The jailing of a prominent human rights activist in the United Arab Emirates (UAE) for posts he made on Facebook and Twitter is a devastating blow to freedom of expression in the country, Amnesty International said today.
Ahmed Mansoor was this week sentenced to 10 years in prison and fined 1,000,000 Emirati Dirham (approximately USD $270,000) for posts he made on social media.
“Ahmed Mansoor is one of the few openly critical voices in the UAE, and his persecution is another nail in the coffin for human rights activism in the country,” said Lynn Maalouf, Amnesty International’s Middle East Research Director.
“The decision to lock up Ahmed Mansoor for the next 10 years for simply sharing his opinion on social media is what causes the real damage to the UAE’s reputation and so-called ‘social harmony’, not Ahmed Mansoor’s peaceful activism.
“Ahmed is a prisoner of conscience who has been targeted, tried and sentenced for using Facebook and Twitter to share his thoughts. He should never have been charged in the first place and now he must be released immediately.”
Mansoor was reported to have been convicted of “publish[ing] false information, rumours and lies about the UAE” which “would damage the UAE's social harmony and unity.”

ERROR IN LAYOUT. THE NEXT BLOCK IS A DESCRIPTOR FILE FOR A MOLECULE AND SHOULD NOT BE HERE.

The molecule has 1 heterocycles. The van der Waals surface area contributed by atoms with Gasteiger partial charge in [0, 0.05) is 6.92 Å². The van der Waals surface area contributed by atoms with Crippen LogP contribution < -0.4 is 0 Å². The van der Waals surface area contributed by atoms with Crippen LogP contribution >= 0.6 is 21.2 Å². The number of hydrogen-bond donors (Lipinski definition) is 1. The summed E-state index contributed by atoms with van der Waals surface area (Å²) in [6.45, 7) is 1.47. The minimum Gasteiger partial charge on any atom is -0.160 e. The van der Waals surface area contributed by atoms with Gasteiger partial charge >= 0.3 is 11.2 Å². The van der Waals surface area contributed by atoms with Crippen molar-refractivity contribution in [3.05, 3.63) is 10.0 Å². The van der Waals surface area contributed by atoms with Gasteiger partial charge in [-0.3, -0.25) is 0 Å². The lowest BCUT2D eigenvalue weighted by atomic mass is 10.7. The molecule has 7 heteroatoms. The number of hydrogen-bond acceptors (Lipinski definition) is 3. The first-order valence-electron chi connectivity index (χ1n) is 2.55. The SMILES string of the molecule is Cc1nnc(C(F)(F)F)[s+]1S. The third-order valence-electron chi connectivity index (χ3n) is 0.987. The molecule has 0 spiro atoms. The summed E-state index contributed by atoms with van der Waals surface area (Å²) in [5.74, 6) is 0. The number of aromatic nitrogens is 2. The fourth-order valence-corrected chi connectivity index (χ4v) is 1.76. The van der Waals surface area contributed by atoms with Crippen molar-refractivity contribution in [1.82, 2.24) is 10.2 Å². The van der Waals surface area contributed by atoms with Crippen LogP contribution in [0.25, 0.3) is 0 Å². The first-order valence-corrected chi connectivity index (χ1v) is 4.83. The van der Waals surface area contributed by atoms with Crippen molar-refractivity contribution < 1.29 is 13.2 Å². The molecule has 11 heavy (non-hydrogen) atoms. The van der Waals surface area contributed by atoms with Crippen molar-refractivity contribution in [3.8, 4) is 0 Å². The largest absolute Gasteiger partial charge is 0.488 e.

The prosecution characterized his so-called crime as “publish[ing] false information to damage [the] UAE’s reputation abroad” and “portray[ing] the UAE as a lawless land.” Mansoor had also been charged with “cooperating with a terrorist organisation operating outside the country” but was acquitted on this charge.
Mansoor was sentenced at the State Security Chamber of the Federal Appeal Court in Abu Dhabi. He can appeal his sentence to the State Security Chamber of the Federal Supreme Court.
Mansoor’s trial began in mid-March this year, and continued at a hearing on 11 April. A third hearing may have taken place on 9 May but there has been no confirmation of this. He was sentenced on 29 May, but the news was only revealed yesterday.
Amnesty International is calling for the immediate and unconditional release of Ahmed Mansoor, which includes the quashing of his sentence. Pending his release, Ahmed Mansoor must be granted immediate and regular access to a lawyer, his family and any health care he may require.
Ahmed Mansoor has been detained since 20 March 2017 and held for most of this time in solitary confinement. His place of detention has never been officially confirmed and he has been granted only two visits from his family; when his family visited him, they and Ahmed were both brought to the prosecutor’s office.
This is not Ahmed’s first conviction for expressing his opinion. In 2011, the Security Chamber of the Federal Supreme Court sentenced him to three years in prison for “insulting UAE leaders by delivering speeches and public lectures” and “provid[ing] false reports and information about the UAE that would harm the policies of the state”, in addition to “contacting international rights and political organisations working abroad”. He did not serve that sentence, however, as he was pardoned by the UAE President.